In 1994, life stopped for my father, James Crocket Hall. After four years of wondering and going from doctor to doctor, he finally had an answer: scleroderma. He was twenty-six. What was scleroderma?
We were told to go to the library and read about it. Then he got some pills and was told to come back in three months. My mother and father did read about it and then we understood how bad this news really was. Five to seven years left to live, they read, and that was all my father could remember.
My mother said to me once, "That was the day Daddy got tired, and he stopped being tired in December 1996. That was the month you were born!"
After the news we changed doctors really fast and soon we had a wonderful team of special doctors and nurses working with us to make life as good as it could be with scleroderma. As time went on he got sicker. He kept on playing and laughing with me. My father tried anything and everything to feel better. When he could not move his fingers anymore he was "Claw Man.". He even changed all his tools around for his hands so we could still build and paint miniature models. We loved going to the movies and out to dinner.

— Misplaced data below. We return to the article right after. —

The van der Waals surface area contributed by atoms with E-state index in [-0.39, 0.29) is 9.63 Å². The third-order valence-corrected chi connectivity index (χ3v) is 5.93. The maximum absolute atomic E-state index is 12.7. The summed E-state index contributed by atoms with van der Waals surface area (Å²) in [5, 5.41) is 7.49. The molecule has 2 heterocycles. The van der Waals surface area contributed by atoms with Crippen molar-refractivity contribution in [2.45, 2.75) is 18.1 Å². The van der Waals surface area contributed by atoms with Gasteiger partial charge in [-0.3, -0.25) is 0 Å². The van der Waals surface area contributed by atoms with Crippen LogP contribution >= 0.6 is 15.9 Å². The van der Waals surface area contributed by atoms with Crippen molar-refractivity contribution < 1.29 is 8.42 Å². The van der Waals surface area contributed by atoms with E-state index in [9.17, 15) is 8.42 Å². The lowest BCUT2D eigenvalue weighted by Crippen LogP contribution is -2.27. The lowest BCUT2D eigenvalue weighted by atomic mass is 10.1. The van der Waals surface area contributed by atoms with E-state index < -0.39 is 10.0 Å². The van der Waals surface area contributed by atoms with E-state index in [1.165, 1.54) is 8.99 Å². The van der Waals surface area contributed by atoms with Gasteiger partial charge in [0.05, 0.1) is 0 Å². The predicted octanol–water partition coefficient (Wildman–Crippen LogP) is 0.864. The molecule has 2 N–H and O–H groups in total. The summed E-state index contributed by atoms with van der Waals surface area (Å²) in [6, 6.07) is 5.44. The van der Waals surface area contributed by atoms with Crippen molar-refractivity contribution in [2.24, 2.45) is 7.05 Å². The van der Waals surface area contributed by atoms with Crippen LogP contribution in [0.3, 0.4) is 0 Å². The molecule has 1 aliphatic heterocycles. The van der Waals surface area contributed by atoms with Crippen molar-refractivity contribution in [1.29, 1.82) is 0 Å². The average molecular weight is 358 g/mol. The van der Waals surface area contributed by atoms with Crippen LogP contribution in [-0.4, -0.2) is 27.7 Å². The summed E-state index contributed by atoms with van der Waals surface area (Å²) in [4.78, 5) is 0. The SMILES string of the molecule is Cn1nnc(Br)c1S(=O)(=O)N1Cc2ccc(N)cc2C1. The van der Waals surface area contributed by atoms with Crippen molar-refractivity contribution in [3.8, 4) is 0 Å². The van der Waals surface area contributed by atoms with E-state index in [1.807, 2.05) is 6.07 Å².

When his kidneys stopped working he had this strange machine at home that helped clean his blood every night. He was now "Bionic Man", he told me. I will never forget that. My Daddy was and still is my hero.
He passed away in 2003. He told me not to be to sad too long. He said he will be sitting on a cloud with his oldest blue jeans, leather jacket and really, really long hair looking down on me and making sure that I will not get in too much trouble.
I miss him very much! Mom and I stop and look at the clouds from time to time. The thought of him up there with long hair makes us smile. Giving up is never an option. Making the best of it, is. I learned that from my dad.
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Story edited 11-20-06 JTD
Story posted 11-27-06 SLE
ISN Senior Artist: Sherrill Knaggs
Story Editor: Judith Thompson Devlin
Types of Scleroderma
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